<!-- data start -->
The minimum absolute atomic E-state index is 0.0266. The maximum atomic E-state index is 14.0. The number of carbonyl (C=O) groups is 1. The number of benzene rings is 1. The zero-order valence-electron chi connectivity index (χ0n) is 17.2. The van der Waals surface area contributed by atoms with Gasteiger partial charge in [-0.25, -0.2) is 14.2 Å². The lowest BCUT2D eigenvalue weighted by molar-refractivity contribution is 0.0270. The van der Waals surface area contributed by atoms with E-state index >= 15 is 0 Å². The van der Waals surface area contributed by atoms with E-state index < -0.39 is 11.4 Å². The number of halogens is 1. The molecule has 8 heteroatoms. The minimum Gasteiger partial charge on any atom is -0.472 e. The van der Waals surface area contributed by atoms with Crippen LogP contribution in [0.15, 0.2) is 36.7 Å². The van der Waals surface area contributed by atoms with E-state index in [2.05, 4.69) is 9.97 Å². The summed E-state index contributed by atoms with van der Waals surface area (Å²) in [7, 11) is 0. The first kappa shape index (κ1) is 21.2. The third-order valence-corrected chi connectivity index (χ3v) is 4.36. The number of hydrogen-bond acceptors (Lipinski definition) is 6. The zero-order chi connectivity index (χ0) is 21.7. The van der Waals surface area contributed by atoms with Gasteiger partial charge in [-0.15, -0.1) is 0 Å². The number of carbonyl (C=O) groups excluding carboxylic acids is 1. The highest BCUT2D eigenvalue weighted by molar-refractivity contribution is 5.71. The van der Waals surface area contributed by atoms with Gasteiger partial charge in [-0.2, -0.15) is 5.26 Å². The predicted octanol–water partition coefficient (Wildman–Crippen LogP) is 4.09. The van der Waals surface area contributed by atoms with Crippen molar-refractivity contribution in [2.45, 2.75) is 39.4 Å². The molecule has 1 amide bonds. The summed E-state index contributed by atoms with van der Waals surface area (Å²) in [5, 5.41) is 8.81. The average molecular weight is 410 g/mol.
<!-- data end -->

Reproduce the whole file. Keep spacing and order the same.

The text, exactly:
The minimum absolute atomic E-state index is 0.0266. The maximum atomic E-state index is 14.0. The number of carbonyl (C=O) groups is 1. The number of benzene rings is 1. The zero-order valence-electron chi connectivity index (χ0n) is 17.2. The van der Waals surface area contributed by atoms with Gasteiger partial charge in [-0.25, -0.2) is 14.2 Å². The lowest BCUT2D eigenvalue weighted by molar-refractivity contribution is 0.0270. The van der Waals surface area contributed by atoms with E-state index >= 15 is 0 Å². The van der Waals surface area contributed by atoms with E-state index < -0.39 is 11.4 Å². The number of halogens is 1. The molecule has 8 heteroatoms. The minimum Gasteiger partial charge on any atom is -0.472 e. The van der Waals surface area contributed by atoms with Crippen LogP contribution in [0.15, 0.2) is 36.7 Å². The van der Waals surface area contributed by atoms with E-state index in [2.05, 4.69) is 9.97 Å². The summed E-state index contributed by atoms with van der Waals surface area (Å²) in [7, 11) is 0. The first kappa shape index (κ1) is 21.2. The third-order valence-corrected chi connectivity index (χ3v) is 4.36. The number of hydrogen-bond acceptors (Lipinski definition) is 6. The zero-order chi connectivity index (χ0) is 21.7. The van der Waals surface area contributed by atoms with Gasteiger partial charge in [-0.15, -0.1) is 0 Å². The number of carbonyl (C=O) groups excluding carboxylic acids is 1. The highest BCUT2D eigenvalue weighted by molar-refractivity contribution is 5.71. The van der Waals surface area contributed by atoms with Gasteiger partial charge in [-0.2, -0.15) is 5.26 Å². The predicted octanol–water partition coefficient (Wildman–Crippen LogP) is 4.09. The van der Waals surface area contributed by atoms with Crippen molar-refractivity contribution in [2.45, 2.75) is 39.4 Å². The molecule has 1 amide bonds. The summed E-state index contributed by atoms with van der Waals surface area (Å²) in [5, 5.41) is 8.81. The average molecular weight is 410 g/mol.